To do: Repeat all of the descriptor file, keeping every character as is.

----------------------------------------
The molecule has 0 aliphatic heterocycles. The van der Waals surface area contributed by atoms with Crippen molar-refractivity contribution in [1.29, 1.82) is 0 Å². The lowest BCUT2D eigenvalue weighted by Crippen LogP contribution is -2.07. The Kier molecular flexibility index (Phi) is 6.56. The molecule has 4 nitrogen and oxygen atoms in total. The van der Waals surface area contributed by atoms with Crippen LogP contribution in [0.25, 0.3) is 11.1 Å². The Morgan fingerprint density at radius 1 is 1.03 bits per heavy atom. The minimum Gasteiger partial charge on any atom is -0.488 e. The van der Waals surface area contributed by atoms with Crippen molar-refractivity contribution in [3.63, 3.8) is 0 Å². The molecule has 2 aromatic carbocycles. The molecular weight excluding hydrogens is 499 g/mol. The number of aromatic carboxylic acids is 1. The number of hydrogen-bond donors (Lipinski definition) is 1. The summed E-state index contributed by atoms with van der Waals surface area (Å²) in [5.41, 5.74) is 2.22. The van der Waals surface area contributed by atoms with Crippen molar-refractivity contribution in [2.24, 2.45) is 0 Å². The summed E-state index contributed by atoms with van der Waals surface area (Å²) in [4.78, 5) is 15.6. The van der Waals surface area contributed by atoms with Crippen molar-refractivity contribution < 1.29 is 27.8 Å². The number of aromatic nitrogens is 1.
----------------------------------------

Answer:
The molecule has 0 aliphatic heterocycles. The van der Waals surface area contributed by atoms with Crippen molar-refractivity contribution in [1.29, 1.82) is 0 Å². The lowest BCUT2D eigenvalue weighted by Crippen LogP contribution is -2.07. The Kier molecular flexibility index (Phi) is 6.56. The molecule has 4 nitrogen and oxygen atoms in total. The van der Waals surface area contributed by atoms with Crippen LogP contribution in [0.25, 0.3) is 11.1 Å². The Morgan fingerprint density at radius 1 is 1.03 bits per heavy atom. The minimum Gasteiger partial charge on any atom is -0.488 e. The van der Waals surface area contributed by atoms with Crippen molar-refractivity contribution in [3.63, 3.8) is 0 Å². The molecule has 2 aromatic carbocycles. The molecular weight excluding hydrogens is 499 g/mol. The number of aromatic carboxylic acids is 1. The number of hydrogen-bond donors (Lipinski definition) is 1. The summed E-state index contributed by atoms with van der Waals surface area (Å²) in [5.41, 5.74) is 2.22. The van der Waals surface area contributed by atoms with Crippen molar-refractivity contribution in [2.24, 2.45) is 0 Å². The summed E-state index contributed by atoms with van der Waals surface area (Å²) in [4.78, 5) is 15.6. The van der Waals surface area contributed by atoms with Crippen molar-refractivity contribution < 1.29 is 27.8 Å². The number of aromatic nitrogens is 1.